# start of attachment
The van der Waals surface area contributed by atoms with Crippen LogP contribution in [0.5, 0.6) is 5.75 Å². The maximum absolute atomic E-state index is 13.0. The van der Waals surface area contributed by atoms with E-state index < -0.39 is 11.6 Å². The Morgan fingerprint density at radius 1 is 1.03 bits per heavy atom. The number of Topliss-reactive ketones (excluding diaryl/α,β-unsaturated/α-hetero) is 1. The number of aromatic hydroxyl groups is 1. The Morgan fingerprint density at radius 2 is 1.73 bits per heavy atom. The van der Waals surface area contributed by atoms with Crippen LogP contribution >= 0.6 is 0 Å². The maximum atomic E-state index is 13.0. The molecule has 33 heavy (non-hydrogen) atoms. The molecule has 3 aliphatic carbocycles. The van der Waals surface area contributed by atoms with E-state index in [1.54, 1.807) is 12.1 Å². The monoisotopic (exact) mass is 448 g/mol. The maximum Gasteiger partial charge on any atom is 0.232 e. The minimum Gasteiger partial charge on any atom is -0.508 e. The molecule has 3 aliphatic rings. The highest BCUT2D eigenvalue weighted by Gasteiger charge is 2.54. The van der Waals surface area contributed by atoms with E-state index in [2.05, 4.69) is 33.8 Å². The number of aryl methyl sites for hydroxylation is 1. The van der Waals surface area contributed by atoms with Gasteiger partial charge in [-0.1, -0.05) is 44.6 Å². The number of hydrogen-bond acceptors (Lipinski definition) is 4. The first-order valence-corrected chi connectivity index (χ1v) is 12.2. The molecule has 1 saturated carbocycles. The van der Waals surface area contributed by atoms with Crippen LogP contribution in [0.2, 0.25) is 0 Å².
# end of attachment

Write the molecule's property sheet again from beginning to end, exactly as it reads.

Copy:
The van der Waals surface area contributed by atoms with Crippen LogP contribution in [0.5, 0.6) is 5.75 Å². The maximum absolute atomic E-state index is 13.0. The van der Waals surface area contributed by atoms with E-state index < -0.39 is 11.6 Å². The Morgan fingerprint density at radius 1 is 1.03 bits per heavy atom. The number of Topliss-reactive ketones (excluding diaryl/α,β-unsaturated/α-hetero) is 1. The number of aromatic hydroxyl groups is 1. The Morgan fingerprint density at radius 2 is 1.73 bits per heavy atom. The van der Waals surface area contributed by atoms with Crippen LogP contribution >= 0.6 is 0 Å². The maximum atomic E-state index is 13.0. The molecule has 33 heavy (non-hydrogen) atoms. The molecule has 3 aliphatic carbocycles. The van der Waals surface area contributed by atoms with E-state index in [1.54, 1.807) is 12.1 Å². The monoisotopic (exact) mass is 448 g/mol. The maximum Gasteiger partial charge on any atom is 0.232 e. The minimum Gasteiger partial charge on any atom is -0.508 e. The molecule has 3 aliphatic rings. The highest BCUT2D eigenvalue weighted by Gasteiger charge is 2.54. The van der Waals surface area contributed by atoms with E-state index in [2.05, 4.69) is 33.8 Å². The number of aryl methyl sites for hydroxylation is 1. The van der Waals surface area contributed by atoms with Gasteiger partial charge in [-0.1, -0.05) is 44.6 Å². The number of hydrogen-bond acceptors (Lipinski definition) is 4. The first-order valence-corrected chi connectivity index (χ1v) is 12.2. The molecule has 1 saturated carbocycles. The van der Waals surface area contributed by atoms with Crippen LogP contribution in [0.2, 0.25) is 0 Å².